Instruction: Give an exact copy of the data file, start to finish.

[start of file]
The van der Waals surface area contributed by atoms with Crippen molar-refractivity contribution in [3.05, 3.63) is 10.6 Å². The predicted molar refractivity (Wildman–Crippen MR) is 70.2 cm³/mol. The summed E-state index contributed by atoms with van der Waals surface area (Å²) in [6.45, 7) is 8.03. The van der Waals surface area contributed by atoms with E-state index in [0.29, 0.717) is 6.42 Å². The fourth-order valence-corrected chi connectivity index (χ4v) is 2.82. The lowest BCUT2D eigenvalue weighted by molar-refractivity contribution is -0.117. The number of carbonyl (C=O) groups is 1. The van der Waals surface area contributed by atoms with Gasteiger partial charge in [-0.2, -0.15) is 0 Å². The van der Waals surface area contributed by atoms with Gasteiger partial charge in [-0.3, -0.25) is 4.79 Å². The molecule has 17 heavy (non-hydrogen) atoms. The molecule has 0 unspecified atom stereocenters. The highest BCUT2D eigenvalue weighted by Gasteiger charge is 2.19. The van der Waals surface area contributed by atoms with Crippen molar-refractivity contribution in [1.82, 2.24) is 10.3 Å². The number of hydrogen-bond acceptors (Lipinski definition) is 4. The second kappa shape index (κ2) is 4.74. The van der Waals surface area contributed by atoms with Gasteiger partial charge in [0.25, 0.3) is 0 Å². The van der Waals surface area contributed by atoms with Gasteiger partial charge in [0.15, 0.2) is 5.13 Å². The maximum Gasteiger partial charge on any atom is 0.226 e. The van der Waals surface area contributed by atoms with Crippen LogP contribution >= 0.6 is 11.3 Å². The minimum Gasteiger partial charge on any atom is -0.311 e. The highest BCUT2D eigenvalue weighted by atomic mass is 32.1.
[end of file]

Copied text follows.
The van der Waals surface area contributed by atoms with Crippen molar-refractivity contribution in [3.05, 3.63) is 10.6 Å². The predicted molar refractivity (Wildman–Crippen MR) is 70.2 cm³/mol. The summed E-state index contributed by atoms with van der Waals surface area (Å²) in [6.45, 7) is 8.03. The van der Waals surface area contributed by atoms with E-state index in [0.29, 0.717) is 6.42 Å². The fourth-order valence-corrected chi connectivity index (χ4v) is 2.82. The lowest BCUT2D eigenvalue weighted by molar-refractivity contribution is -0.117. The number of carbonyl (C=O) groups is 1. The van der Waals surface area contributed by atoms with Gasteiger partial charge in [-0.2, -0.15) is 0 Å². The van der Waals surface area contributed by atoms with Gasteiger partial charge in [-0.3, -0.25) is 4.79 Å². The molecule has 17 heavy (non-hydrogen) atoms. The molecule has 0 unspecified atom stereocenters. The highest BCUT2D eigenvalue weighted by Gasteiger charge is 2.19. The van der Waals surface area contributed by atoms with Crippen molar-refractivity contribution in [1.82, 2.24) is 10.3 Å². The number of hydrogen-bond acceptors (Lipinski definition) is 4. The second kappa shape index (κ2) is 4.74. The van der Waals surface area contributed by atoms with Gasteiger partial charge in [0.25, 0.3) is 0 Å². The van der Waals surface area contributed by atoms with Gasteiger partial charge in [0.15, 0.2) is 5.13 Å². The maximum Gasteiger partial charge on any atom is 0.226 e. The van der Waals surface area contributed by atoms with Crippen LogP contribution >= 0.6 is 11.3 Å². The minimum Gasteiger partial charge on any atom is -0.311 e. The highest BCUT2D eigenvalue weighted by atomic mass is 32.1.